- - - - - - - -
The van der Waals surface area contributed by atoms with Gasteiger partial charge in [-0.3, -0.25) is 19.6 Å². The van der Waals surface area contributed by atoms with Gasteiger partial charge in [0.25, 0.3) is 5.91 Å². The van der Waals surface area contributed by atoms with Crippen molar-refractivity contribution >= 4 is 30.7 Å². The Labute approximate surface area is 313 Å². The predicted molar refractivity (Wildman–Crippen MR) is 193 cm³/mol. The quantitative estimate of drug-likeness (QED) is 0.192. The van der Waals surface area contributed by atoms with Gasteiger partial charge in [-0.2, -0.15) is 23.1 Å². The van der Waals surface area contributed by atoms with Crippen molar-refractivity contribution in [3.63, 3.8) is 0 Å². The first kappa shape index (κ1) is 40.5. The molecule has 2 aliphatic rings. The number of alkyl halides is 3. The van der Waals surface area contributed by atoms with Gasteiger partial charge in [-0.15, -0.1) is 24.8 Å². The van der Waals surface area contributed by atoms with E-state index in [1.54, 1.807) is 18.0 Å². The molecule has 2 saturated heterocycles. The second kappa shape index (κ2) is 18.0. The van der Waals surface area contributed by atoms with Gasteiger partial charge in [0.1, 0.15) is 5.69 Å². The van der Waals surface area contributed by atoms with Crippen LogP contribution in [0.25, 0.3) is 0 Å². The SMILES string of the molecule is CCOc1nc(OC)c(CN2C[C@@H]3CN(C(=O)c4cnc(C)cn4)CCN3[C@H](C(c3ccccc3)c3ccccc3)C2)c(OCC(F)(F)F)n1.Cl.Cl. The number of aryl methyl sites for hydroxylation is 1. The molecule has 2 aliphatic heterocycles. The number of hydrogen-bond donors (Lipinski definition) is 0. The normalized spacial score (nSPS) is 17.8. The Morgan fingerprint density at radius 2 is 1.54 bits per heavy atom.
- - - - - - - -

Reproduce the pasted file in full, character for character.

The van der Waals surface area contributed by atoms with Gasteiger partial charge in [-0.3, -0.25) is 19.6 Å². The van der Waals surface area contributed by atoms with Gasteiger partial charge in [0.25, 0.3) is 5.91 Å². The van der Waals surface area contributed by atoms with Crippen molar-refractivity contribution >= 4 is 30.7 Å². The Labute approximate surface area is 313 Å². The predicted molar refractivity (Wildman–Crippen MR) is 193 cm³/mol. The quantitative estimate of drug-likeness (QED) is 0.192. The van der Waals surface area contributed by atoms with Gasteiger partial charge in [-0.2, -0.15) is 23.1 Å². The van der Waals surface area contributed by atoms with Crippen molar-refractivity contribution in [3.63, 3.8) is 0 Å². The first kappa shape index (κ1) is 40.5. The molecule has 2 aliphatic rings. The number of alkyl halides is 3. The van der Waals surface area contributed by atoms with Gasteiger partial charge in [-0.15, -0.1) is 24.8 Å². The van der Waals surface area contributed by atoms with E-state index in [1.54, 1.807) is 18.0 Å². The molecule has 2 saturated heterocycles. The second kappa shape index (κ2) is 18.0. The van der Waals surface area contributed by atoms with Gasteiger partial charge in [0.1, 0.15) is 5.69 Å². The van der Waals surface area contributed by atoms with Crippen LogP contribution in [0.25, 0.3) is 0 Å². The SMILES string of the molecule is CCOc1nc(OC)c(CN2C[C@@H]3CN(C(=O)c4cnc(C)cn4)CCN3[C@H](C(c3ccccc3)c3ccccc3)C2)c(OCC(F)(F)F)n1.Cl.Cl. The number of aryl methyl sites for hydroxylation is 1. The molecule has 2 aliphatic heterocycles. The number of hydrogen-bond donors (Lipinski definition) is 0. The normalized spacial score (nSPS) is 17.8. The Morgan fingerprint density at radius 2 is 1.54 bits per heavy atom.